Northern Ireland

Bombardier pay dispute ends as workers accept new deal

Bombardier
Image caption Bombardier employs about 4,500 people in Northern Ireland

A long-running pay dispute is over at Bombardier, one of Northern Ireland's biggest employers.

Staff voted by a three-to-one margin to accept a multi-year deal, with a below-inflation 2% rise for 2017.

The row began after the firm wanted a two-year pay freeze and led to talks with unions at the Labour Relations Agency.

In a statement on the deal, Bombardier said "significant challenges" remain for the business.

Its 4,500 workers received no rise last year.

However, they will receive 2% this year and next, with 2.75% in 2019.

After the dispute started in late 2015, Bombardier announced 1,080 redundancies at its Northern Ireland operations, as part of global cutbacks.

The company was forced to adopt a turn-around plan after serious financial problems caused by delays in its CSeries aircraft programme.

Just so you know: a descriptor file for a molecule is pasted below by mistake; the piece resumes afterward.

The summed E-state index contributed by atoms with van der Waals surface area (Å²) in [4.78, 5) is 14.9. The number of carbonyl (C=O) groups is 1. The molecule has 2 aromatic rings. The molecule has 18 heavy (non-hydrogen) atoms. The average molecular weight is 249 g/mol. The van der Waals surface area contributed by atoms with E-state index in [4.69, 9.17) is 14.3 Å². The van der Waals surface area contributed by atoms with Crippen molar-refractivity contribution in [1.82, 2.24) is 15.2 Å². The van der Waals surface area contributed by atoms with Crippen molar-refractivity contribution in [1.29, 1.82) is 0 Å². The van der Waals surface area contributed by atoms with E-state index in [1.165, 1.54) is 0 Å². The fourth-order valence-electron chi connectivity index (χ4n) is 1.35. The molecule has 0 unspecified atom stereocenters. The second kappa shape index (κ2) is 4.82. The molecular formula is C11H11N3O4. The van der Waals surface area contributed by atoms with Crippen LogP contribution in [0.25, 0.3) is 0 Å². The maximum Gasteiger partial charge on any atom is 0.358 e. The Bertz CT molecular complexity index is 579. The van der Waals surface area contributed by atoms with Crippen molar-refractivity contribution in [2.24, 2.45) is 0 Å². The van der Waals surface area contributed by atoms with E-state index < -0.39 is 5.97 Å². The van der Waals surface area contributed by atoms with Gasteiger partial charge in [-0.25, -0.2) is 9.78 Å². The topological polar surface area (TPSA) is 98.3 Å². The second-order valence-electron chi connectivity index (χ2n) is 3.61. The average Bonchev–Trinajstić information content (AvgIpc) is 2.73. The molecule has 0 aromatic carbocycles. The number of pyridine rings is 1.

Image copyright Reuters
Image caption The wings for Bombardier's C-Series planes are made in Belfast

A Bombardier statement read: "'Following negotiations between the company and trade unions, the unions balloted their members on a four-year pay offer tabled by the company.

"We can confirm that that offer has been accepted by the workforce.

"We still have significant challenges to address in terms of improving our competitiveness, but we will continue to work with our employees to protect the long-term future of our business."

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